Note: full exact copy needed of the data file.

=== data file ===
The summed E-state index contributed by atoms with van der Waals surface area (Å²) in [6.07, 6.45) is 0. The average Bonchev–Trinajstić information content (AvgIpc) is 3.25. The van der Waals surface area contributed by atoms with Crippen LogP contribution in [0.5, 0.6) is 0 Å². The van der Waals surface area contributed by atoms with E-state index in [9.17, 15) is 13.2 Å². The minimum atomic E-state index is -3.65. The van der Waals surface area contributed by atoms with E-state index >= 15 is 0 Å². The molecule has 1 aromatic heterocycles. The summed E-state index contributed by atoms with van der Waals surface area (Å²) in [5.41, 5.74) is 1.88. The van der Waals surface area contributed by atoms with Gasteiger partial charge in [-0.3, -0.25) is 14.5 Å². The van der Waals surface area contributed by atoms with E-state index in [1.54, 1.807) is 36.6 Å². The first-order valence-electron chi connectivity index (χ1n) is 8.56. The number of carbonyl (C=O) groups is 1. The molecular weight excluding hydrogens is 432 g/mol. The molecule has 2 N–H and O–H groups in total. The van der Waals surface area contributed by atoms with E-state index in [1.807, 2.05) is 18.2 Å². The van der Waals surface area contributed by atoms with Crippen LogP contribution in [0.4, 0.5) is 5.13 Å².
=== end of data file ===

The summed E-state index contributed by atoms with van der Waals surface area (Å²) in [6.07, 6.45) is 0. The average Bonchev–Trinajstić information content (AvgIpc) is 3.25. The van der Waals surface area contributed by atoms with Crippen LogP contribution in [0.5, 0.6) is 0 Å². The van der Waals surface area contributed by atoms with E-state index in [9.17, 15) is 13.2 Å². The minimum atomic E-state index is -3.65. The van der Waals surface area contributed by atoms with E-state index >= 15 is 0 Å². The molecule has 1 aromatic heterocycles. The summed E-state index contributed by atoms with van der Waals surface area (Å²) in [5.41, 5.74) is 1.88. The van der Waals surface area contributed by atoms with Gasteiger partial charge in [-0.3, -0.25) is 14.5 Å². The van der Waals surface area contributed by atoms with E-state index in [1.54, 1.807) is 36.6 Å². The first-order valence-electron chi connectivity index (χ1n) is 8.56. The number of carbonyl (C=O) groups is 1. The molecular weight excluding hydrogens is 432 g/mol. The molecule has 2 N–H and O–H groups in total. The van der Waals surface area contributed by atoms with E-state index in [1.807, 2.05) is 18.2 Å². The van der Waals surface area contributed by atoms with Crippen LogP contribution in [0.4, 0.5) is 5.13 Å².